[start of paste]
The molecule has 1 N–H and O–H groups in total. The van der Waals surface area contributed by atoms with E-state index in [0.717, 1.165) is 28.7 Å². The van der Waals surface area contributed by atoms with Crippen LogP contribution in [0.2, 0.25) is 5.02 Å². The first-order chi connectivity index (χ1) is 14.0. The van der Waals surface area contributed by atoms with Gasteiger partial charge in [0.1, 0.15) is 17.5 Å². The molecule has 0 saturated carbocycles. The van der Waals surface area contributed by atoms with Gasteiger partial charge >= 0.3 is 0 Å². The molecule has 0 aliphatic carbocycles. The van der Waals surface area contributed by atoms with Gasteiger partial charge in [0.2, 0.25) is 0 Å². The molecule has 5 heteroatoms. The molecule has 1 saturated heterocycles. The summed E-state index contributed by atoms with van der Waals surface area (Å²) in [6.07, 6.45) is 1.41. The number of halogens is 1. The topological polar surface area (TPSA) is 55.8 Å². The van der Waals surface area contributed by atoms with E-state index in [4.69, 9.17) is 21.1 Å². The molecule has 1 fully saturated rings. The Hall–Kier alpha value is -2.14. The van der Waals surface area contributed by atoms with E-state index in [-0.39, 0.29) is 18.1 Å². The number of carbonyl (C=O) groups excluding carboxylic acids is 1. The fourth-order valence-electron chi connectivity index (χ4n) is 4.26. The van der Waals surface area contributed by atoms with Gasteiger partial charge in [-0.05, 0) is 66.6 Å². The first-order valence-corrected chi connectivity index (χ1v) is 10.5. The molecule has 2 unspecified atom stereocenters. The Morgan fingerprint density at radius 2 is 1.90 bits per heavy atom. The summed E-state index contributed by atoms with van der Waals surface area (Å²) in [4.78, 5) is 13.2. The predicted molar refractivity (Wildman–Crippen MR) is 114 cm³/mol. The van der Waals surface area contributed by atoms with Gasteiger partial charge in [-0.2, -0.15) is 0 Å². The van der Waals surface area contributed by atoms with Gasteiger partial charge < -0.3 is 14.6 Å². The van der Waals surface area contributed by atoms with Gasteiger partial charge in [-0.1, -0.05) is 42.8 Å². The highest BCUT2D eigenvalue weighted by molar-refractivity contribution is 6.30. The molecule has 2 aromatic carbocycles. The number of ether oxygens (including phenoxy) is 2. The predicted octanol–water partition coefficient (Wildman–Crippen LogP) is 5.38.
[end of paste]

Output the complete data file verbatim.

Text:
The molecule has 1 N–H and O–H groups in total. The van der Waals surface area contributed by atoms with E-state index in [0.717, 1.165) is 28.7 Å². The van der Waals surface area contributed by atoms with Crippen LogP contribution in [0.2, 0.25) is 5.02 Å². The first-order chi connectivity index (χ1) is 14.0. The van der Waals surface area contributed by atoms with Gasteiger partial charge in [0.1, 0.15) is 17.5 Å². The molecule has 0 saturated carbocycles. The van der Waals surface area contributed by atoms with Gasteiger partial charge >= 0.3 is 0 Å². The molecule has 0 aliphatic carbocycles. The van der Waals surface area contributed by atoms with Gasteiger partial charge in [0.2, 0.25) is 0 Å². The molecule has 5 heteroatoms. The molecule has 1 saturated heterocycles. The summed E-state index contributed by atoms with van der Waals surface area (Å²) in [6.07, 6.45) is 1.41. The number of halogens is 1. The topological polar surface area (TPSA) is 55.8 Å². The van der Waals surface area contributed by atoms with E-state index in [4.69, 9.17) is 21.1 Å². The molecule has 1 fully saturated rings. The Hall–Kier alpha value is -2.14. The van der Waals surface area contributed by atoms with E-state index in [-0.39, 0.29) is 18.1 Å². The number of carbonyl (C=O) groups excluding carboxylic acids is 1. The fourth-order valence-electron chi connectivity index (χ4n) is 4.26. The van der Waals surface area contributed by atoms with Gasteiger partial charge in [-0.05, 0) is 66.6 Å². The first-order valence-corrected chi connectivity index (χ1v) is 10.5. The molecule has 2 unspecified atom stereocenters. The Morgan fingerprint density at radius 2 is 1.90 bits per heavy atom. The summed E-state index contributed by atoms with van der Waals surface area (Å²) in [4.78, 5) is 13.2. The predicted molar refractivity (Wildman–Crippen MR) is 114 cm³/mol. The van der Waals surface area contributed by atoms with Gasteiger partial charge in [-0.2, -0.15) is 0 Å². The van der Waals surface area contributed by atoms with Gasteiger partial charge < -0.3 is 14.6 Å². The van der Waals surface area contributed by atoms with Gasteiger partial charge in [-0.1, -0.05) is 42.8 Å². The highest BCUT2D eigenvalue weighted by molar-refractivity contribution is 6.30. The molecule has 2 aromatic carbocycles. The number of ether oxygens (including phenoxy) is 2. The predicted octanol–water partition coefficient (Wildman–Crippen LogP) is 5.38.